Wednesday, January 23, 2019

Soon by Andrew Santella

The virtual-world distractions that tempt us at work -- tweeting, online gambling, fantasy sports, online shopping, porn, Pinterest, clips from last night's Conan -- have inspired a neologism: cyberloafing. [...]

The drive to eliminate such distractions has produced a small industry of software, surveillance technologies, and apps with names like Concentrate! and Think. There is money to be made in protecting ourselves from our impulses. Among the acknowledgments for her novel NW, Zadie Smith thanked the Internet-blocking apps Freedom and SelfControl for helping free her from distraction. 

[p. 160]

Soon: An Overdue History of Procrastination, from Leonardo and Darwin to You and Me by Andrew Santella is just what it sounds like from its lengthy subtitle. It's a history and an entertainment, but also a look at the positive side of procrastination. Santella describes at length, for example, the many years that Charles Darwin spent studying barnacles after his voyage on the Beagle led to the theory of evolution that would later be written about in On the Origin of Species. In fact, there's a full twenty-year span between the publication of The Voyage of the Beagle (which, incidentally, I read about twenty years ago, maybe longer) and On the Origin of Species (which I have not -- although I'm not equating my procrastination with that of Darwin). Could that delay have allowed Darwin time to refine his theory while he took long walks around the private path he built in his yard and examined barnacles? This is the kind of avenue Andrew Santella leads you down.

The one thing Soon is not: a book on how to avoid procrastination and become more productive. In fact, the author goes into the history of productivity and how a single man with a timer ended up being the founder of all that misery-inducing emphasis on doing things faster to increase the bottom line. The author also mentions cases (besides Darwin and his barnacles) in which procrastination may have led to better results in the long run. If anything, it's a paean to the joys of procrastination.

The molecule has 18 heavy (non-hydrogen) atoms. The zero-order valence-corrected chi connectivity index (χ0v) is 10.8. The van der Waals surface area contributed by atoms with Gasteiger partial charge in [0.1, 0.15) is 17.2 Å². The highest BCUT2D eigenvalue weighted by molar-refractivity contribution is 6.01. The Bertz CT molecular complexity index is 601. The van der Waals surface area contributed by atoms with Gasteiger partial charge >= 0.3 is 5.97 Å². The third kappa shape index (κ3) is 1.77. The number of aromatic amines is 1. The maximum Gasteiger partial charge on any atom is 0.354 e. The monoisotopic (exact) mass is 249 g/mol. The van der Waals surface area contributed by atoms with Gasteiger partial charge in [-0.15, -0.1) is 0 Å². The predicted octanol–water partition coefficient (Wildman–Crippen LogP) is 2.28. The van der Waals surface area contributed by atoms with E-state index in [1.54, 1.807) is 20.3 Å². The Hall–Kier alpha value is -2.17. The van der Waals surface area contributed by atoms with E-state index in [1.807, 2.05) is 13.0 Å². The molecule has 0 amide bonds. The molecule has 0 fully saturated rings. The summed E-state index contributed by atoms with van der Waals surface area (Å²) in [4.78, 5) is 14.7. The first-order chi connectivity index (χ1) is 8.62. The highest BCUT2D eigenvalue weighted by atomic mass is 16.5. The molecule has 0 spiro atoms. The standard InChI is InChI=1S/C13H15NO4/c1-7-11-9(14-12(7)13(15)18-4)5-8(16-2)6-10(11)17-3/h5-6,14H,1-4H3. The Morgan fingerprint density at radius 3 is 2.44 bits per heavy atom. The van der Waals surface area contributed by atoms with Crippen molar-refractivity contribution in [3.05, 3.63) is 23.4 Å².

Recommended for those interested in a light read on the history of procrastination - If you're looking for a book on how not to procrastinate, I recommend The Procrastination Equation by Piers Steel, PhD, an author and researcher who is casually mentioned in Soon. I reviewed The Procrastination Equation in 2011 and have meant to reread it but I've put it off. Haha. The link through the first mention of the title will take you to my review and it's worth adding that the author took my advice in my review of The Procrastination Equation, so there's now some form of summary card in the book. Soon is written with a lighthearted touch and I enjoyed it mostly for the change of pace. I found myself reading passages aloud to my husband, so that gives you an inkling of how much it interested me. I seldom read aloud from non-fiction books unless I find something either fascinating or entertaining enough to consider it worth sharing (partly because Huzzybuns won't listen if I read passages too often).

There is, in fact, a passage that I think is worth mentioning because I disagree with it so strongly:

For me, and I bet for most procrastinators, the whole point of the to-do list is that it enhances the satisfaction in blowing something off. If you didn't first list the thing you are now putting off, you might not ever realize that you weren't doing that thing. And where is the fun in that?